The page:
I spent last week with some close friends and had a good discussion about whether couples with differing religions can successfully raise a family. Their take was it would be difficult for the children.
As a family counselor, I have seen about every constellation of religions and parents imaginable. Those with the same religion, those with differing religions, agnostics with those of faith and on and on.
Here’s what I have learned from parents who state they believe their children have a good foundation of values and morals: The religion the children are raised in is not as important as the values and morals modeled in the home. As long as the parents respect one another’s beliefs, don’t mock or ridicule them to their children, kids figure things out pretty well.
I’m not saying couples contemplating marriage and children won’t find it easier with someone of their own faith; only that it is not a recipe for automatic success.
Can a family have, say, a Christmas tree and a menorah? I have seen many who have both because one parent is Jewish and the other Christian. Does this make the kids have to choose? Not at all; in fact, it allows children the rich experience of being exposed to a variety of faiths and cultures. I see many interfaith marriages raise incredibly well-adjusted and great kids.
It was my experience growing up that most of my friends thought whatever religion their parents believed in was the only true religion and superior to others. This was limiting for some of my friends who thought if they went to worship, did the rituals, everything would be copacetic. What I learned, years later, was the rituals, buildings and vocabulary didn’t form character. The families did that.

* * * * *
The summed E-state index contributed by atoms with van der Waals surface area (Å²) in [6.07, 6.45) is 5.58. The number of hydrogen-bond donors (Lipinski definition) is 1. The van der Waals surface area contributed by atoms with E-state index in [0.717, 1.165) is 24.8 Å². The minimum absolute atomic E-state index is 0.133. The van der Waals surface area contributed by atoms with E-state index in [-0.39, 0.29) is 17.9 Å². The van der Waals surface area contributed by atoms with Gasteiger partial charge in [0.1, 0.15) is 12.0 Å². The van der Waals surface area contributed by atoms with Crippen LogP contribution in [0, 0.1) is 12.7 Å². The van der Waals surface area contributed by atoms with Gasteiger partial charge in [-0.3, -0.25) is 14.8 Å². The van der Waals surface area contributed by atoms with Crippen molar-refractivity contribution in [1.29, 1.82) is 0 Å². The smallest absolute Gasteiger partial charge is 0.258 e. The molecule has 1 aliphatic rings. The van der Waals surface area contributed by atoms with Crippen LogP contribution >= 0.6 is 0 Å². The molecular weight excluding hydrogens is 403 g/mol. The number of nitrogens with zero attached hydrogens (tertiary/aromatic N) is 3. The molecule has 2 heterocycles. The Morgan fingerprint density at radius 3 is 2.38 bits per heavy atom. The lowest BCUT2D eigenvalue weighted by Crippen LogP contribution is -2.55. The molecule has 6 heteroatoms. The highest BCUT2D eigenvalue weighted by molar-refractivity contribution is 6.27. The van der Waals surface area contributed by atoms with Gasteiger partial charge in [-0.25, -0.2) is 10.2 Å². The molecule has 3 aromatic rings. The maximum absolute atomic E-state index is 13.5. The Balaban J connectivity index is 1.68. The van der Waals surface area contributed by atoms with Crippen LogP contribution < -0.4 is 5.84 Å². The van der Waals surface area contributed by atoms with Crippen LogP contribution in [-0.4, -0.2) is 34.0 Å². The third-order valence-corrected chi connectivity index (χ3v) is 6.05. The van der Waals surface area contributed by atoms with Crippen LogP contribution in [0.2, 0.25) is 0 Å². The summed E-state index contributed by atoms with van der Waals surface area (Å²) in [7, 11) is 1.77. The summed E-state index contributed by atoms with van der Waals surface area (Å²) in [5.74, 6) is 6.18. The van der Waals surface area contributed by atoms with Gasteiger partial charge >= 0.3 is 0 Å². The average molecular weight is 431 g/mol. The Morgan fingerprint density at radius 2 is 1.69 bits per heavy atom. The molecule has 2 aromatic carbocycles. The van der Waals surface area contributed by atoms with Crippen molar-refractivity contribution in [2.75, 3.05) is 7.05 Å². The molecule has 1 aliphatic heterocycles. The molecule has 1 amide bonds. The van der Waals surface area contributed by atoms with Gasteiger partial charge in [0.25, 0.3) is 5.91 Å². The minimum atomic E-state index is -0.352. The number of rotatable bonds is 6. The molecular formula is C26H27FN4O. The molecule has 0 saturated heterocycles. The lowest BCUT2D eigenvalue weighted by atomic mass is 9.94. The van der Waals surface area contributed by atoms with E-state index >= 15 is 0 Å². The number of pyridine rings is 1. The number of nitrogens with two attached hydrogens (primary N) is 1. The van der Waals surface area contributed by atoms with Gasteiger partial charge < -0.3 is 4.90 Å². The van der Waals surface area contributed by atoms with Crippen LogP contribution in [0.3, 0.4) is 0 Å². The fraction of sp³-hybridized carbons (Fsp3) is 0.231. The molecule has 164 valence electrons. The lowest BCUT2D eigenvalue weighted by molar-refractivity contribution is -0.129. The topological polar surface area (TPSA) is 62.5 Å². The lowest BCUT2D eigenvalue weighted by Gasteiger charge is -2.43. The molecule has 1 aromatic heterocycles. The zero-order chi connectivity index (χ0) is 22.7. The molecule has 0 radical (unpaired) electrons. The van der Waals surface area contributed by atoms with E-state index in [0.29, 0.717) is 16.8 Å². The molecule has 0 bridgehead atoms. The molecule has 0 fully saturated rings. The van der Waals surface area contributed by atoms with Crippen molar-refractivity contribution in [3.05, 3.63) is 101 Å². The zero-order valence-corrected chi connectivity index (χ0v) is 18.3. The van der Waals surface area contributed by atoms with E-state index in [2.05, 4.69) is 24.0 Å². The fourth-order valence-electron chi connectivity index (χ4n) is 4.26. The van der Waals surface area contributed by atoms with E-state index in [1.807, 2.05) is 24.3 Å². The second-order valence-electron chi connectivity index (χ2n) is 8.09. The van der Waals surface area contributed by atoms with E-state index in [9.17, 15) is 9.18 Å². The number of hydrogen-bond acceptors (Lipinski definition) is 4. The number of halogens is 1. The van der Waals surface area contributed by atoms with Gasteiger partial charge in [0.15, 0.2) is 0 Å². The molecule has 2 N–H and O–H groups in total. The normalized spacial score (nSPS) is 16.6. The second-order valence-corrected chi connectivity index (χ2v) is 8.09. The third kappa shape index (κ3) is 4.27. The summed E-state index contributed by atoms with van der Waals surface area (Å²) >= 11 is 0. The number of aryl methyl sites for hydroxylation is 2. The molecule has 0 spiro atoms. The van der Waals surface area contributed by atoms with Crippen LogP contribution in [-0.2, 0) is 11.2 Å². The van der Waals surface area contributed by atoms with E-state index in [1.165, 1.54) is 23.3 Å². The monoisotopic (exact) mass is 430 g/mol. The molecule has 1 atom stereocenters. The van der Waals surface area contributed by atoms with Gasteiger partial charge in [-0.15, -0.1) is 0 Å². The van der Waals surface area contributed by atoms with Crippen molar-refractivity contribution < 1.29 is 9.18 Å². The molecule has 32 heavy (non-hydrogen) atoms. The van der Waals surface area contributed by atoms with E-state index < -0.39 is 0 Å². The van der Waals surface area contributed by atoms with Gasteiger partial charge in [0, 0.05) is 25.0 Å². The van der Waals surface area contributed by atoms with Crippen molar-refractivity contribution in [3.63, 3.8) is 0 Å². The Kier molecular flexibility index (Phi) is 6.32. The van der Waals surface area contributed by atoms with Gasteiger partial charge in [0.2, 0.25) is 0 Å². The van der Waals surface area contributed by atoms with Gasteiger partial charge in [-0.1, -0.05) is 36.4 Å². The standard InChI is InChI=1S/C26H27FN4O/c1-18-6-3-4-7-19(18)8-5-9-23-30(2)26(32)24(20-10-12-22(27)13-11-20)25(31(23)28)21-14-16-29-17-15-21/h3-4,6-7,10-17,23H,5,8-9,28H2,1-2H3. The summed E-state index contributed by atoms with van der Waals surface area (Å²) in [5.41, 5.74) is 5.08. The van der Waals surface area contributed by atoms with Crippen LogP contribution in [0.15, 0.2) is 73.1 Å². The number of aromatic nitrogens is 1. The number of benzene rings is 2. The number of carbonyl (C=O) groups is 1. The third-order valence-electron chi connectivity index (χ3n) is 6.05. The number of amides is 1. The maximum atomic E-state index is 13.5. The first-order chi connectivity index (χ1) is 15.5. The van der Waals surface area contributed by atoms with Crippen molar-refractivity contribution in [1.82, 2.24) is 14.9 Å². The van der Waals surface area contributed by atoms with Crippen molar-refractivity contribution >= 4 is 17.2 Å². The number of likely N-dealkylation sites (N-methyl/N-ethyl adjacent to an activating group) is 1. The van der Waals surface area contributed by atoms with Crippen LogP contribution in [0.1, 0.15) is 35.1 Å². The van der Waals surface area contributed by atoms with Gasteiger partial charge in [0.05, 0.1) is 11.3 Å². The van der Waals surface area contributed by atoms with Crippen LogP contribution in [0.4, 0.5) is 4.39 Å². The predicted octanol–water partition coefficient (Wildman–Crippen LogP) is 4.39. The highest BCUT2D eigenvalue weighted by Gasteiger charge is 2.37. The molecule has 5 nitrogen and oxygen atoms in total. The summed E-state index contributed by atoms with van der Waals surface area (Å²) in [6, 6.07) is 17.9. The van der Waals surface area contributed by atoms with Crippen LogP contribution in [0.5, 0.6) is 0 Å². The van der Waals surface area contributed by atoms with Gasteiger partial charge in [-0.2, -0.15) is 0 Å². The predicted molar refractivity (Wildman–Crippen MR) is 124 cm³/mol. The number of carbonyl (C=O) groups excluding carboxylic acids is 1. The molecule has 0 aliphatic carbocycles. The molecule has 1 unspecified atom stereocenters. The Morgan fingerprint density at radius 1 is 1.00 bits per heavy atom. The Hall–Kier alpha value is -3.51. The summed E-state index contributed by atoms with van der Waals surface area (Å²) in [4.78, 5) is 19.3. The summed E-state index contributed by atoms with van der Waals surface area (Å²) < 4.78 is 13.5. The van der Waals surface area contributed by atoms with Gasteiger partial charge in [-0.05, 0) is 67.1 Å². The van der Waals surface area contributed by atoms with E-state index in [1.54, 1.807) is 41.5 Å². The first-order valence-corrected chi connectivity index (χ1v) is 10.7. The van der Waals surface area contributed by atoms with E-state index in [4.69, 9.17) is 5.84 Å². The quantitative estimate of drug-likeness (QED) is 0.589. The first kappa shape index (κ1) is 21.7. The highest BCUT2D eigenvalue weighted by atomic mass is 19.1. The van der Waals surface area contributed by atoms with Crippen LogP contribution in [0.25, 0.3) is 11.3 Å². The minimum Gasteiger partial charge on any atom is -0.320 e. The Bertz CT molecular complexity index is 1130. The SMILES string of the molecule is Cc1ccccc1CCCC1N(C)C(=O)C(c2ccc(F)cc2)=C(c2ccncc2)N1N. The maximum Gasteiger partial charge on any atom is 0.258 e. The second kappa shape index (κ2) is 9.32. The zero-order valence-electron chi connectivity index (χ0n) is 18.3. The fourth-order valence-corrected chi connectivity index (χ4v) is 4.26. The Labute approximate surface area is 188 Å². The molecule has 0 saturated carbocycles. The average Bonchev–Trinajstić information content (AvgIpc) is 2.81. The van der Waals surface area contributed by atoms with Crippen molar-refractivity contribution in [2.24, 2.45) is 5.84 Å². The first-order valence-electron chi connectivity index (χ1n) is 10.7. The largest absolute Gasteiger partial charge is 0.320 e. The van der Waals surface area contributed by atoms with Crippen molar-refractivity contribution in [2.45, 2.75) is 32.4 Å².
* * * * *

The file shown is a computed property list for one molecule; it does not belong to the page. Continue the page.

It’s weird to use the term “interfaith marriages” for my friends who have married outside their religion. Sounds like mixing a German shepherd with a poodle. I grew up in an era where marrying someone of a different race, culture or religion was very unusual. Today, I see many of these walls coming down.
Marriage counselors study divorce and, more importantly, what makes marriages persevere. What makes this study so complicated is some cultures rarely divorce, no matter what. It doesn’t mean divorce should be a first choice or an expedient way to solve marital woes, only that staying married doesn’t automatically equal happiness.
A better study would be among those couples that stay married, which are content and believe their partnership is enhancing their lives. It’s subjective, sure, but statistics are often misleading. Those couples that stay married may not have as much to teach us as those who stay together because their marriages are satisfying, enhancing and better than being alone.
I am the first to argue divorce is too often used as an expedient cure-all. This is unfortunate since working with another to resolve differences and find compromise helps us grow as people. Ideally, marriage will help us do this. Often, however, being married does not make couples hunker down and try to find common ground. That trait appears to be more a character issue than a legal one.
Article Courtesy Mitchell Rosen